Forgot your password?

We just sent you an email, containing instructions for how to reset your password.

Sign in

  • I’m flying home tonight to see my grandfather, who is dying.

    Not dying in the way we’re all dying, slowly, with each sweep of the clock’s hand. I mean, actually dying: hospice care, drips of morphine, “making him more comfortable”, calls from home from my mother who is going through his things and found a card I wrote him when I was young that said I loved him with all of my little heart.

    Don’t worry, she says. Dad’s had time to prepare himself.

    It’s just part of life, she says.

    We’ll call you if anything else happens, she says.

    Now my phone is a ticking bomb. Short buzz is good—new email, new text message, Facebook notification, Farmville invitation. Long buzz is bad, especially if “Mom” flashes across the screen.

    I keep my phone on the other side of the room. I’m no good with grief.


    I’ve made it twenty-one years without losing someone close to me.

    Sheer luck. A miracle, even.

    When I think of my first experiences with death, I think about losing my dog who died in my teenage years, his joints stiff with arthritis, his liver damaged, unable to make it outside to use the bathroom although he tried so hard not to mess up the carpet. My dog was a cantankerous little terrier who ate everything—bowls of dog chow, table scraps, toilet paper, half a rubber doorstop. As his health worsened, he finally graduated into the world of fine dining he’d always wanted as he sat on his haunches near our dinner table. My mother cooked him scrambled eggs for breakfast and scraps of boiled chicken for dinner, vet’s orders.

    His golden years were short. Soon he stopped walking and eating, and one night, my mother brought him to the vet and returned home empty-handed.

    Whenever I think about death, I think about the way my mother came home from the vet, gathered up all of our dog’s things—his water bowl, his chew toy, his green sleeping mat we moved to the family room after he couldn’t climb the stairs anymore—into a big white garbage bag, and threw them out.

    It made her too sad to look at them.


    It feels silly to bring up a dog, when I’m talking about my grandfather.

    My grandfather, who is elderly and sick now, but who I still remember as robust and healthy. He used to lift weights into his eighties. When I think about hugging him, I think about the crushing stiffness of his chest, his hugs that always hurt a bit.

    My grandpa is a funny man, even when he’s not trying to be.

    He fought in Korea, and describes his service overseas as a fun time. He tells me about his brief stint in community college, where he loaded up on units in order to gain benefits from the GI Bill, and relied on the help of pretty girls who helped him cheat on his tests. (“I probably shouldn’t have done that,” he says now, with a wry smile that makes me doubt his regret.) He’s been nocturnal for most of his life, a habit acquired through his work in the jail as a police officer, and even now, long retired, he still likes to stay up until the early morning, watching Mo’Nique or Wendy Williams, and sleep until noon. Not the marrying type, my grandfather has always been a ladies’ man. Too charming to be creepy, too vain to realize that women are not always flirting with him.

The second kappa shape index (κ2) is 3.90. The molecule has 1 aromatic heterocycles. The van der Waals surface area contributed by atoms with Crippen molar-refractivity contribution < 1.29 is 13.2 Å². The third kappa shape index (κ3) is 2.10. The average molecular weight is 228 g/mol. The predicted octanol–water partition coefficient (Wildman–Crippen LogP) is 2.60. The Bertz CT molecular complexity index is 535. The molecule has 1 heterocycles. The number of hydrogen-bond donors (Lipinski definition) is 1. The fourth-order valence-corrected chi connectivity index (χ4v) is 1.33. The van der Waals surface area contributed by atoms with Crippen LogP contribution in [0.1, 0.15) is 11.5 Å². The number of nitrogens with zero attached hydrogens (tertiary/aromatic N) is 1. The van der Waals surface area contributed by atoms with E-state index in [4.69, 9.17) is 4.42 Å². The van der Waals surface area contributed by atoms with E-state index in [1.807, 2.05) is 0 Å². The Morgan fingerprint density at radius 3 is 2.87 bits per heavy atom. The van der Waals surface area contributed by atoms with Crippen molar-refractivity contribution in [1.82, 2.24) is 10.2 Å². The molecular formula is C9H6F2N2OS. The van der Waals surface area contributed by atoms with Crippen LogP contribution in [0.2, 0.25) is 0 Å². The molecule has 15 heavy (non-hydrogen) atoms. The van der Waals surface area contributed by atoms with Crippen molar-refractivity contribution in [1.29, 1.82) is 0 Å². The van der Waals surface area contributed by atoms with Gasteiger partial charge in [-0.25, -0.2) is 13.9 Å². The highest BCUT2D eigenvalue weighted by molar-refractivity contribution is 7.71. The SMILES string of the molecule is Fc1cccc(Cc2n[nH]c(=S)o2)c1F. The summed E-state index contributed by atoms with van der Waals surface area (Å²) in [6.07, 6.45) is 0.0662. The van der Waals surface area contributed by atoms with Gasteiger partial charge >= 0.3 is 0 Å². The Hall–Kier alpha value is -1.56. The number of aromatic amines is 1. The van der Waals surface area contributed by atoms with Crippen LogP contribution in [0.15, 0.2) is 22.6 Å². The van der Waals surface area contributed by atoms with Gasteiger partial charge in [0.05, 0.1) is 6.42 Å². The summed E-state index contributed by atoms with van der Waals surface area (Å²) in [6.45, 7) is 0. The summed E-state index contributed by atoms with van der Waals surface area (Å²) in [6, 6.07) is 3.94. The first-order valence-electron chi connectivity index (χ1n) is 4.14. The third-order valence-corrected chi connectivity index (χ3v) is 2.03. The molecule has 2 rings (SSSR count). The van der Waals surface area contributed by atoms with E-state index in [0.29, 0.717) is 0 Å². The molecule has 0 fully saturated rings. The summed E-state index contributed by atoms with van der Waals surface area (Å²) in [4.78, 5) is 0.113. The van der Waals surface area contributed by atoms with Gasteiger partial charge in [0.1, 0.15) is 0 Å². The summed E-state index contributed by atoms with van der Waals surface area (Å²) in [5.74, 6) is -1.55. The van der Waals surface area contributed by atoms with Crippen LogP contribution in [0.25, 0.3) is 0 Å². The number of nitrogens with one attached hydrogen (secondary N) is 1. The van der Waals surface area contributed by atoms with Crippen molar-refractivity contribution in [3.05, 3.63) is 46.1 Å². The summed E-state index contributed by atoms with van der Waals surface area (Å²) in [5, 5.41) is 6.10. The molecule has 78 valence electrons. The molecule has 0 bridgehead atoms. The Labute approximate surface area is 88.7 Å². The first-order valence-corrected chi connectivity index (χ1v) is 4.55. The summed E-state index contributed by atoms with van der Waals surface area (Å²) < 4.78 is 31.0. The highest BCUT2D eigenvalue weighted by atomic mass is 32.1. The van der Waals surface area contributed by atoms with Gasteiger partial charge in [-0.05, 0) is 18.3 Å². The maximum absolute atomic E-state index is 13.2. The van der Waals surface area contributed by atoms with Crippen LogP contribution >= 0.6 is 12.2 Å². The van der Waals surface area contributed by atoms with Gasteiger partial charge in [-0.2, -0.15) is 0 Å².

This is how I’ll remember him. Not sick and feeble, but grinning, as he walked out of the bank, holding hands with the pretty young teller.


    It feels selfish to grieve and selfish not to.

    Out of all the tragedies that have happened today—murder, genocide, starvation—I feel like I don’t have a right to wrap up in my sadness. My grandpa has lived a long, full life and he will die surrounded by people who love him. My sister reminds me that our grandpa said he’s ready to go. My father quotes Scripture before choking up, and I have to set down my phone because I’ve never seen my dad cry before.

    I’ve emailed my professors to explain my absences. I’ve typed the same sentence over and over, until it feels surreal, until it feels like I’m writing about someone else: My grandfather is dying and I’m flying home tonight to be with my family. What I don’t tell them is that I’m also flying home because it feels better than doing nothing. It feels better than sifting through emails about career counseling and psychology studies and parties—better than sitting through lectures, unable to focus.

    The only thing I could think about during Bible as Literature is how Enoch and Elijah cheated death.


    I hate to call you with bad news, my mom says. But I didn’t want you to find out on Facebook.

    That will be funny later, right?
    • Share

    Connected stories:


Collections let you gather your favorite stories into shareable groups.

To collect stories, please become a Citizen.

    Copy and paste this embed code into your web page:

    px wide
    px tall
    Send this story to a friend:
    Would you like to send another?

      To retell stories, please .

        Sprouting stories lets you respond with a story of your own — like telling stories ’round a campfire.

        To sprout stories, please .

            Better browser, please.

            To view Cowbird, please use the latest version of Chrome, Safari, Firefox, Opera, or Internet Explorer.